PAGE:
One of my colleagues used to say “Everything here is a TLA!”  (three letter acronym).  We use acronyms without even thinking.  During presentations I sometimes hear a TLA (or other multi-letter acronym) used that I don’t know, or remember. My favorite is EBITA – earnings before the deduction of interest, tax and amortization expenses (I had to look that up – again).

The presenter assuming that the audience is familiar with the same acronyms they are is a sign of the “curse of knowledge”.  Being afflicted with the “curse” means that once you know something well you cannot go back to the state where you didn’t know it; you may assume that everyone else knows it too. The “curse” can cause an interesting problem; the more you know the worse you may become at communicating that knowledge.  Applying that to the acronym issue – we use a large number of acronyms in our communication every day, but does everyone know them?

How can you successfully use acronyms in your presentation?  You have to know your audience – will everyone know the acronyms you are going to use?  Better yet, assume that everyone will not know or remember the TLAs in your world. Make sure you say the words each time rather than using the acronym, or replace it with a simpler term.  In my EBITA example, I would simply use the term profit; I know it’s not that simple, but it will let the audience know what you are talking about.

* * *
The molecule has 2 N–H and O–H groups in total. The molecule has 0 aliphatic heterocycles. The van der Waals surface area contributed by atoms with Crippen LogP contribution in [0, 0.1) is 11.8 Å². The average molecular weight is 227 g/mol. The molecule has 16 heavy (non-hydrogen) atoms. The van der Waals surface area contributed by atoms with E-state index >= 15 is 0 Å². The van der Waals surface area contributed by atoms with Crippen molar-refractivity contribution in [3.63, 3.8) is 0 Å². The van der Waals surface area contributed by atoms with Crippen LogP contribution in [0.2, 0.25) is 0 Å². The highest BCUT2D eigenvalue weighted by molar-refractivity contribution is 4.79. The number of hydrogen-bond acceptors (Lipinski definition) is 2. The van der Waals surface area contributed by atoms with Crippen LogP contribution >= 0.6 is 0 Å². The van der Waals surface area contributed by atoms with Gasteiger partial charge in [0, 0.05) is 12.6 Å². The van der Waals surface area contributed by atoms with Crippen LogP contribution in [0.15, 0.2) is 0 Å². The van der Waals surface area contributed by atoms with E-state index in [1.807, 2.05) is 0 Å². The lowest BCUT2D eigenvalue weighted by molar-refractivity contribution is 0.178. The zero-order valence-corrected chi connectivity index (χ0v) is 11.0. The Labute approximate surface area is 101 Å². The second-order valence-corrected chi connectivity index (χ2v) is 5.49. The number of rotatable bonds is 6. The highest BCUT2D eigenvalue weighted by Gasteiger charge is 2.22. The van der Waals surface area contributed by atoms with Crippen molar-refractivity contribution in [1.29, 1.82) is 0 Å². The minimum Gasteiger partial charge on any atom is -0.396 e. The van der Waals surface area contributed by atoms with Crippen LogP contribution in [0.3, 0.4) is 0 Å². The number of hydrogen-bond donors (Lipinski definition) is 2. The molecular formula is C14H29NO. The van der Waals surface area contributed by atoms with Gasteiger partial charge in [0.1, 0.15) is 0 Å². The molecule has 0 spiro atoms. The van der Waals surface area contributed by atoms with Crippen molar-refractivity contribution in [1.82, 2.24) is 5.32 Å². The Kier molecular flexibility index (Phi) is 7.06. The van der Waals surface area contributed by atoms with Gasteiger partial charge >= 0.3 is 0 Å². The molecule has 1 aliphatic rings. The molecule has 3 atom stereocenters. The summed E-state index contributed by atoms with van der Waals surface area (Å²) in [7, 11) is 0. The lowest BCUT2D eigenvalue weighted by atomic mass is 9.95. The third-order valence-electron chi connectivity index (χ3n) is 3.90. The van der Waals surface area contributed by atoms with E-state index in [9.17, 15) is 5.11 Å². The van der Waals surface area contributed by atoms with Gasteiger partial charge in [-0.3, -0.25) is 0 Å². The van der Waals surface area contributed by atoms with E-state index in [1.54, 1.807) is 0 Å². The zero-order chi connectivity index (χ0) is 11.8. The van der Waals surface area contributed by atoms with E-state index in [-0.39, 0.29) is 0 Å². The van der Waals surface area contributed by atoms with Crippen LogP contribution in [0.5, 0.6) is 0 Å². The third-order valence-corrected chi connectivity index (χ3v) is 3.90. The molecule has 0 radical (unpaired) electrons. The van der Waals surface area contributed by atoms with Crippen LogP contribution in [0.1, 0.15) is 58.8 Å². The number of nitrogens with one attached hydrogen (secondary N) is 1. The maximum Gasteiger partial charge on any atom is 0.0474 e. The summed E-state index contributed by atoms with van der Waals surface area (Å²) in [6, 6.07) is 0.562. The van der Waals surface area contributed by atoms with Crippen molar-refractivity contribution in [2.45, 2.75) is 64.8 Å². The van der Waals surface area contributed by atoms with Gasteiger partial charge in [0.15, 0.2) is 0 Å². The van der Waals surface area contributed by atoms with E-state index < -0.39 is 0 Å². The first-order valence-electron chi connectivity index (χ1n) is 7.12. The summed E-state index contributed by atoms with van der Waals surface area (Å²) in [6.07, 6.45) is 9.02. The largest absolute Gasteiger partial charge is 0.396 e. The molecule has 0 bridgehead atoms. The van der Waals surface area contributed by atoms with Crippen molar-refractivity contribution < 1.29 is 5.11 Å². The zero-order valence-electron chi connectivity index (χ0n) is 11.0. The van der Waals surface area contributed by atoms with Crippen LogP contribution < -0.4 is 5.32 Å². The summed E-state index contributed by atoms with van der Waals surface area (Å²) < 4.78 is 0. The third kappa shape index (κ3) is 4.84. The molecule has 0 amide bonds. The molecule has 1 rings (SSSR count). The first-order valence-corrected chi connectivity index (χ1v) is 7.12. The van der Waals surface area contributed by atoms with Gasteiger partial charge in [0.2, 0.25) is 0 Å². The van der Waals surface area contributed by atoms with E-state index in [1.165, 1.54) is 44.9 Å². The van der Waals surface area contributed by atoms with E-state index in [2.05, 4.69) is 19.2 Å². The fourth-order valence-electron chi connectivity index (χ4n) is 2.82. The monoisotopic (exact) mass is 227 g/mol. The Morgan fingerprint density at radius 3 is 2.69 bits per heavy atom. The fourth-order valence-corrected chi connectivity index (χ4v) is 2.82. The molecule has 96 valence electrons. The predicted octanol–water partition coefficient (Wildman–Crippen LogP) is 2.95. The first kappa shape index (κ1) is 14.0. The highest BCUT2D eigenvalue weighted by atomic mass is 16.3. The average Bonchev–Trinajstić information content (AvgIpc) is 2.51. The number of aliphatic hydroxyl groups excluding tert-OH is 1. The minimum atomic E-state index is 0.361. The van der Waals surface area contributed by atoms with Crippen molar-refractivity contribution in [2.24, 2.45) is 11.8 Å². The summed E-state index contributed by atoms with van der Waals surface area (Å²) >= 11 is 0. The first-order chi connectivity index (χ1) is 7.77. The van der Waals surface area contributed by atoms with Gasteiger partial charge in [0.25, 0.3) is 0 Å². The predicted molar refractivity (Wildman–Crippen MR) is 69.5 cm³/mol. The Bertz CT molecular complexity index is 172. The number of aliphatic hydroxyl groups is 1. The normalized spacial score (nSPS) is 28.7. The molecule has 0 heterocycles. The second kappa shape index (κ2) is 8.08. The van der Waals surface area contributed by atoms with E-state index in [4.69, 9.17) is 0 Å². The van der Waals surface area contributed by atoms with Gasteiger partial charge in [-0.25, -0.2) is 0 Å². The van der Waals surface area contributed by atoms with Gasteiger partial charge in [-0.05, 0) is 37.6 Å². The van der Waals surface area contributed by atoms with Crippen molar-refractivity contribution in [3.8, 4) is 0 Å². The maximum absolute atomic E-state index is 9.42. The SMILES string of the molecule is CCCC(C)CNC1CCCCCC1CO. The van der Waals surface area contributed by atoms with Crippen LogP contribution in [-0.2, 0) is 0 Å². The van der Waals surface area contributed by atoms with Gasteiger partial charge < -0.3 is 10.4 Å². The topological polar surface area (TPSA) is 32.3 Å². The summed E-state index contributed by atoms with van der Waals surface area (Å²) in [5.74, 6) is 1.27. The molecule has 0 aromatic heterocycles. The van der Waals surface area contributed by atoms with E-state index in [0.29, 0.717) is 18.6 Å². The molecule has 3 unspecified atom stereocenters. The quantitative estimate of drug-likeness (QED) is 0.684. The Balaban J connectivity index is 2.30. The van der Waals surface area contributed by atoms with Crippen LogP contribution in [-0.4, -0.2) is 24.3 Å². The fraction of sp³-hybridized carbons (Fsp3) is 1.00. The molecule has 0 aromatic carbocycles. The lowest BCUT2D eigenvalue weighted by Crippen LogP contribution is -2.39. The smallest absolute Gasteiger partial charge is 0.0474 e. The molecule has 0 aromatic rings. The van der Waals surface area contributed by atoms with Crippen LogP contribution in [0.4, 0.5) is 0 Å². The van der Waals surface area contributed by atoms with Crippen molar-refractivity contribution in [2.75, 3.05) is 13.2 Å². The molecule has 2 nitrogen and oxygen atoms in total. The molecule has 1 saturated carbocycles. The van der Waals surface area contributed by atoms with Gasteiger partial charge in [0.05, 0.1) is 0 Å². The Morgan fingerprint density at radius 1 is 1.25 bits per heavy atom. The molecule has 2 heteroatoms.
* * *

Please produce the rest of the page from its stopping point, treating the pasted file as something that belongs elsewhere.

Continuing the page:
So KIS (keep it simple) and avoid using TLAs. You should be able to beat the “curse” … at least as it applies to acronyms.

Do you know any other ways to avoid using acronyms in presentations?

Joe Pops


2 Replies to ““Everything here is a TLA!””

  1. Joe:
    If you can’t avoid using an acronym, then you at least should define it the first time you use it. Some acronyms have multiple meanings, like STD which insurers and human resources think means short term disability, rather than sexually transmitted disease.
    My nominee for worst acronym is ASOL for American Symphony Orchestra League:
    SMERF (Social, Military, Education, Religious, Fraternal) sounds pretty silly too:

  2. Thanks Richard
    I use STD in a sales seminar I do – sales people often have “Show-up and Throw-up Disease” I am sure in all the information we throw at a customer there are a lot of acronyms as well.

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